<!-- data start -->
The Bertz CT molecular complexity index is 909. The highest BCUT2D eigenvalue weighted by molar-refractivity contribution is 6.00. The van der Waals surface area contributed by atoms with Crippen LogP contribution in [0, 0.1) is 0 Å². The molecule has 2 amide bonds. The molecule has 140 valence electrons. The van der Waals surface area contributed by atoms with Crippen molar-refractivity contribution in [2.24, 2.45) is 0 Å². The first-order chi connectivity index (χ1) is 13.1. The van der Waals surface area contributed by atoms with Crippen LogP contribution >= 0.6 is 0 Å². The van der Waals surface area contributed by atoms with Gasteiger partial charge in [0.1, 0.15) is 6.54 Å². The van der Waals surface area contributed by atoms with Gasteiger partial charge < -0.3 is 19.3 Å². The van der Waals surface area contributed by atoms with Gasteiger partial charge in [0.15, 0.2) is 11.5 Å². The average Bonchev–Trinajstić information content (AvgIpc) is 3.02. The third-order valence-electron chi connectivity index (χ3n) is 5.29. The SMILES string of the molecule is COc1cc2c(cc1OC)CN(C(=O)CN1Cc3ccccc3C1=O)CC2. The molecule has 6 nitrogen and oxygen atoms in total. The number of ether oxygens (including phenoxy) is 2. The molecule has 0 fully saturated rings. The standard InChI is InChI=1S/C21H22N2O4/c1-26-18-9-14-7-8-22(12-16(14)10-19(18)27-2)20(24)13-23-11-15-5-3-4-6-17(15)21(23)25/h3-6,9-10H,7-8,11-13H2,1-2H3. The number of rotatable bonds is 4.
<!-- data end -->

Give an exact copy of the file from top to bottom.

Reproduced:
The Bertz CT molecular complexity index is 909. The highest BCUT2D eigenvalue weighted by molar-refractivity contribution is 6.00. The van der Waals surface area contributed by atoms with Crippen LogP contribution in [0, 0.1) is 0 Å². The molecule has 2 amide bonds. The molecule has 140 valence electrons. The van der Waals surface area contributed by atoms with Crippen molar-refractivity contribution in [2.24, 2.45) is 0 Å². The first-order chi connectivity index (χ1) is 13.1. The van der Waals surface area contributed by atoms with Crippen LogP contribution >= 0.6 is 0 Å². The van der Waals surface area contributed by atoms with Gasteiger partial charge in [0.1, 0.15) is 6.54 Å². The van der Waals surface area contributed by atoms with Gasteiger partial charge < -0.3 is 19.3 Å². The van der Waals surface area contributed by atoms with Gasteiger partial charge in [0.15, 0.2) is 11.5 Å². The average Bonchev–Trinajstić information content (AvgIpc) is 3.02. The third-order valence-electron chi connectivity index (χ3n) is 5.29. The SMILES string of the molecule is COc1cc2c(cc1OC)CN(C(=O)CN1Cc3ccccc3C1=O)CC2. The molecule has 6 nitrogen and oxygen atoms in total. The number of ether oxygens (including phenoxy) is 2. The molecule has 0 fully saturated rings. The standard InChI is InChI=1S/C21H22N2O4/c1-26-18-9-14-7-8-22(12-16(14)10-19(18)27-2)20(24)13-23-11-15-5-3-4-6-17(15)21(23)25/h3-6,9-10H,7-8,11-13H2,1-2H3. The number of rotatable bonds is 4.